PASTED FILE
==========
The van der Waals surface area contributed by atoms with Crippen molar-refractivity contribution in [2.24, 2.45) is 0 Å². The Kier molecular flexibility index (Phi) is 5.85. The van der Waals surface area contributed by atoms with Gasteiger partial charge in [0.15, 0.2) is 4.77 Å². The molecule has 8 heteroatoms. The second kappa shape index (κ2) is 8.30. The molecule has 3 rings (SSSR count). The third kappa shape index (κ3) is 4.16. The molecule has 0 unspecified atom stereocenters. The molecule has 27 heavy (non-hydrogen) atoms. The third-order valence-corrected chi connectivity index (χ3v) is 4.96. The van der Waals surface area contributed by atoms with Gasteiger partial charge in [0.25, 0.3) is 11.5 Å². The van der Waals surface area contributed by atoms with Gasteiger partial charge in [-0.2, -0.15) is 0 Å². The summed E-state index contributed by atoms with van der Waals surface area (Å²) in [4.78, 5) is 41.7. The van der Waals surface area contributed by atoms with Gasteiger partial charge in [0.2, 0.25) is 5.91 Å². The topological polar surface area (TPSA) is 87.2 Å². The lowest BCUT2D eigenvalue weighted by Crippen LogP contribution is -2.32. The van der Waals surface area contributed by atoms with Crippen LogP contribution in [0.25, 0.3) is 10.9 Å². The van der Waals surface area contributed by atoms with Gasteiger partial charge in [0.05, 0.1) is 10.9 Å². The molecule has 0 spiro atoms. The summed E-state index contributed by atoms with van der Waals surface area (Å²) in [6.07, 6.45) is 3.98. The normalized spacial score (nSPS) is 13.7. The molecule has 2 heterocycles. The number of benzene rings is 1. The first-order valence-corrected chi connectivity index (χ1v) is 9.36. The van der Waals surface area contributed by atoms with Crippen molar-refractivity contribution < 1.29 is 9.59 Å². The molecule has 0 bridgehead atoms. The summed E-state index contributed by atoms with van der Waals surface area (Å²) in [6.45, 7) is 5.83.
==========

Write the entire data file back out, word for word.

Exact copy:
The van der Waals surface area contributed by atoms with Crippen molar-refractivity contribution in [2.24, 2.45) is 0 Å². The Kier molecular flexibility index (Phi) is 5.85. The van der Waals surface area contributed by atoms with Gasteiger partial charge in [0.15, 0.2) is 4.77 Å². The molecule has 8 heteroatoms. The second kappa shape index (κ2) is 8.30. The molecule has 3 rings (SSSR count). The third kappa shape index (κ3) is 4.16. The molecule has 0 unspecified atom stereocenters. The molecule has 27 heavy (non-hydrogen) atoms. The third-order valence-corrected chi connectivity index (χ3v) is 4.96. The van der Waals surface area contributed by atoms with Gasteiger partial charge in [0.25, 0.3) is 11.5 Å². The van der Waals surface area contributed by atoms with Gasteiger partial charge in [-0.2, -0.15) is 0 Å². The summed E-state index contributed by atoms with van der Waals surface area (Å²) in [4.78, 5) is 41.7. The van der Waals surface area contributed by atoms with Gasteiger partial charge in [0.2, 0.25) is 5.91 Å². The topological polar surface area (TPSA) is 87.2 Å². The lowest BCUT2D eigenvalue weighted by Crippen LogP contribution is -2.32. The van der Waals surface area contributed by atoms with Crippen LogP contribution in [0.25, 0.3) is 10.9 Å². The van der Waals surface area contributed by atoms with Gasteiger partial charge in [0.05, 0.1) is 10.9 Å². The molecule has 0 spiro atoms. The summed E-state index contributed by atoms with van der Waals surface area (Å²) in [6.07, 6.45) is 3.98. The normalized spacial score (nSPS) is 13.7. The molecule has 2 heterocycles. The number of benzene rings is 1. The first-order valence-corrected chi connectivity index (χ1v) is 9.36. The van der Waals surface area contributed by atoms with Crippen molar-refractivity contribution < 1.29 is 9.59 Å². The molecule has 0 bridgehead atoms. The summed E-state index contributed by atoms with van der Waals surface area (Å²) in [6.45, 7) is 5.83.